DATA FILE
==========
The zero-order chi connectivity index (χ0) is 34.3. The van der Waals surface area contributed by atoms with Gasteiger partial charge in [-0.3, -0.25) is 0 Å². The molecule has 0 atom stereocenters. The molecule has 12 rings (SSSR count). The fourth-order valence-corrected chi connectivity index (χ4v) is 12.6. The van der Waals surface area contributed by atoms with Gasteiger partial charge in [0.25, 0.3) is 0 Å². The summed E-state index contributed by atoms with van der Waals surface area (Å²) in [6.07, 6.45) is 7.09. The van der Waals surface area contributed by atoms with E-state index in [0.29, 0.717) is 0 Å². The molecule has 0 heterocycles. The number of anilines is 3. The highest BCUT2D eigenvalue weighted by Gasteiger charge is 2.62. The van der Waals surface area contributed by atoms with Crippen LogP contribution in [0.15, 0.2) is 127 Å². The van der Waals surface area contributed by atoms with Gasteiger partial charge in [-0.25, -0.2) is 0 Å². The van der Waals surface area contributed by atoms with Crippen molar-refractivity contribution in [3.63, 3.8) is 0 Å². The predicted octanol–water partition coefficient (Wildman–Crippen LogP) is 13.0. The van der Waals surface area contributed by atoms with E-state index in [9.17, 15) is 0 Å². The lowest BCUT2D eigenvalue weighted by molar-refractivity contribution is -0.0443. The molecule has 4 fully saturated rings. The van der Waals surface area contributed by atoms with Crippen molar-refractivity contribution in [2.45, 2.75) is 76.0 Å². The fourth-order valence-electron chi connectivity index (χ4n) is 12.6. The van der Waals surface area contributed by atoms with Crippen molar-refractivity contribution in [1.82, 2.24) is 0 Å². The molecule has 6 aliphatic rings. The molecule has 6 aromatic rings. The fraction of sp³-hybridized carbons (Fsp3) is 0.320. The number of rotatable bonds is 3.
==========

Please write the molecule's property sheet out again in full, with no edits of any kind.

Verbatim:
The zero-order chi connectivity index (χ0) is 34.3. The van der Waals surface area contributed by atoms with Gasteiger partial charge in [-0.3, -0.25) is 0 Å². The molecule has 0 atom stereocenters. The molecule has 12 rings (SSSR count). The fourth-order valence-corrected chi connectivity index (χ4v) is 12.6. The van der Waals surface area contributed by atoms with Gasteiger partial charge in [0.25, 0.3) is 0 Å². The summed E-state index contributed by atoms with van der Waals surface area (Å²) in [6.07, 6.45) is 7.09. The van der Waals surface area contributed by atoms with E-state index in [0.29, 0.717) is 0 Å². The molecule has 0 heterocycles. The number of anilines is 3. The highest BCUT2D eigenvalue weighted by Gasteiger charge is 2.62. The van der Waals surface area contributed by atoms with Crippen LogP contribution in [0.15, 0.2) is 127 Å². The van der Waals surface area contributed by atoms with Gasteiger partial charge in [-0.25, -0.2) is 0 Å². The van der Waals surface area contributed by atoms with Crippen molar-refractivity contribution in [3.63, 3.8) is 0 Å². The predicted octanol–water partition coefficient (Wildman–Crippen LogP) is 13.0. The van der Waals surface area contributed by atoms with E-state index in [9.17, 15) is 0 Å². The lowest BCUT2D eigenvalue weighted by molar-refractivity contribution is -0.0443. The molecule has 4 fully saturated rings. The van der Waals surface area contributed by atoms with Crippen molar-refractivity contribution in [2.45, 2.75) is 76.0 Å². The fourth-order valence-electron chi connectivity index (χ4n) is 12.6. The van der Waals surface area contributed by atoms with Crippen molar-refractivity contribution in [1.82, 2.24) is 0 Å². The molecule has 6 aliphatic rings. The molecule has 6 aromatic rings. The fraction of sp³-hybridized carbons (Fsp3) is 0.320. The number of rotatable bonds is 3.